NED – I’m Not That Into Him (Update #25)
A couple of weeks ago, I shared with a community of fellow cancer patients that I had another round of good scans (that makes an 8+ years since I was diagnosed). Amidst all the cheers and posts of support, someone politely asked, “but are you NED?”
NED is an acronym for “no evidence of disease,” and it’s the holy grail for most Stage IV cancer patients. Since “cured” is, by definition, off the table for Stage IV patients, NED seems like the next best thing. We all want NED. I have a friend who, having achieved NED after a particularly treacherous journey, threw a party featuring a blowup doll officially christened “Ned.”
But, NED isn’t always all he’s (it’s) cracked up to be.
An oncologist tried to explain this to me once. It was about a year after my diagnosis, and my scans were looking good, but still showed a few stubborn nodules. I felt desperate to get them out and get to NED. I channeled Lady Macbeth, pacing in the exam room thinking, “Out, damn spot(s)! Out, I say!” My oncologist tried to reassure me, “Lisa, a lot of patients get hung up on ‘NED,’ but there’s not necessarily a correlation between achieving NED and survival time. You’re doing great. Don’t worry about it.”
Stupid, patronizing, doc, I thought – what did they know anyway? I mean, yeah, they were a genius chief of thoracic oncology at one of the top research hospitals in the world who’d treated hundreds of patients over decades. But I’d been at this for, like, MONTHS, now, and I knew I wanted, ney, needed, NED. Sexy, sexy, NED.
But of course, the doc knew what they were talking about. I’ve never fully gotten rid of my spots. Every single scan report I get mentions them. But – knock wood – I’m still here and doing remarkably well. Meanwhile, I’ve seen so many patients come up after me, achieve the prized NED, and then experience a drastic recurrence, sometimes dying just months later.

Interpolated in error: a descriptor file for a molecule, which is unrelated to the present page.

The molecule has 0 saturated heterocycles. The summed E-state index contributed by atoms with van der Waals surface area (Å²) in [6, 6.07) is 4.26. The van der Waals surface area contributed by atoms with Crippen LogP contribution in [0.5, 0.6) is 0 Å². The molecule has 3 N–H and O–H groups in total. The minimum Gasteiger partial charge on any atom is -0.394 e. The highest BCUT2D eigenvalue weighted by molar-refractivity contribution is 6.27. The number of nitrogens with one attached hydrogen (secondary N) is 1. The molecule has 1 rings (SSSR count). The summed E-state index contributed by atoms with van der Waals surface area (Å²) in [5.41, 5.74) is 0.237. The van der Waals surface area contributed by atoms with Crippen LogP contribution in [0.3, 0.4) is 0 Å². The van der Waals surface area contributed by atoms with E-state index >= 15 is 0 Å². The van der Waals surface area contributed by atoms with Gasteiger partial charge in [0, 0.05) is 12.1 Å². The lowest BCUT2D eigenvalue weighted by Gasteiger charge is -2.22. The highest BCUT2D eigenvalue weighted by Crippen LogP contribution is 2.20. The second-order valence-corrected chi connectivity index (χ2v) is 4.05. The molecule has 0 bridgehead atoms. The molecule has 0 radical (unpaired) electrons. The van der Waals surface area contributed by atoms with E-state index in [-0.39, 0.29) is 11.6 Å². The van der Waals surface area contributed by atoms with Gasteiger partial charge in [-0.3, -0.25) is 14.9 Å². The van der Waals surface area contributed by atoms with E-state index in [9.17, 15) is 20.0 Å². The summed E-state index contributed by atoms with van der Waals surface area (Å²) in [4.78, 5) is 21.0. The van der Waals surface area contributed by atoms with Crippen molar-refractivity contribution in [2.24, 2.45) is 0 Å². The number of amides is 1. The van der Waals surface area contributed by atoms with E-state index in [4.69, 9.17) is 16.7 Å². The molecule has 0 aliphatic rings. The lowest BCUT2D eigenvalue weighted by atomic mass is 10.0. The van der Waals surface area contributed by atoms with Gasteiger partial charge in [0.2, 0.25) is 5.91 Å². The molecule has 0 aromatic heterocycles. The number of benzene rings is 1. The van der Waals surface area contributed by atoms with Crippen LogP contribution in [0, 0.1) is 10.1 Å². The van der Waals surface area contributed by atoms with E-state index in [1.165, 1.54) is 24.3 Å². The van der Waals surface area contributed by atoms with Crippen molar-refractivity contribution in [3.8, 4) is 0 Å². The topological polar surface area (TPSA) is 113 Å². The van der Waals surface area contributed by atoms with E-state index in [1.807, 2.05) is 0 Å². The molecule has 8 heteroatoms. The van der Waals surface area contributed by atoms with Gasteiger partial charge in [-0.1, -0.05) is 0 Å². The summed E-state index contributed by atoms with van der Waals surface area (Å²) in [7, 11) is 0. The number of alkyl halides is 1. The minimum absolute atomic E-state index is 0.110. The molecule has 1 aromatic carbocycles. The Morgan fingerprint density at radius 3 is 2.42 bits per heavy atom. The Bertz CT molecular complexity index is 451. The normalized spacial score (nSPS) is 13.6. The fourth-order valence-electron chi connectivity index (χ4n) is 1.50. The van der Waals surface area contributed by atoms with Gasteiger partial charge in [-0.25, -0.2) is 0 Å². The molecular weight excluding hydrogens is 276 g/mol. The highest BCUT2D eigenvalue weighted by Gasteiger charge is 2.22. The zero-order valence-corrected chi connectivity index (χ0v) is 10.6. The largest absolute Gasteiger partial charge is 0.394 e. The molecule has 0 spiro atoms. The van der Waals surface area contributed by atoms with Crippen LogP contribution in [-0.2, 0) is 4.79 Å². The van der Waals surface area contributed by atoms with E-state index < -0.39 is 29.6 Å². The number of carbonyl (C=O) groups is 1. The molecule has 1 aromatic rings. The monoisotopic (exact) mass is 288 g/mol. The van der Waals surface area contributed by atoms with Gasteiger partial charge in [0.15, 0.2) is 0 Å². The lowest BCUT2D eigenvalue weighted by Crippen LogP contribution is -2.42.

How is it possible that someone like me, with visible spots, can fare better than someone who is NED (no visible spots)? Well, cancer cells are microscopic; scans can only detect them when millions of them have collected and grown to a few millimeters or more. So, just because cancer isn’t evident on a scan, doesn’t mean it’s not there. And, it turns out that some spots can stay stable for years (or might even be something non-cancerous like scar tissue), while other spots can mushroom from undetectably microscopic to life-threatening in a matter of weeks. Achieving NED for a snapshot in time is not a reliable indicator of whether a patient’s spots fall into the former category or the latter. Sexy NED, it seems, can be an unpredictable bastard.
So, sure, it’d still be lovely to have perfectly clean scan reports. But, I’ll take thriving for 8+ years with imperfect reports over an unreliable NED any day. I’m a grown ass lady who’s doing pretty well alongside her damn spots. I’m just not that into NED anymore. I’m doing fine without him.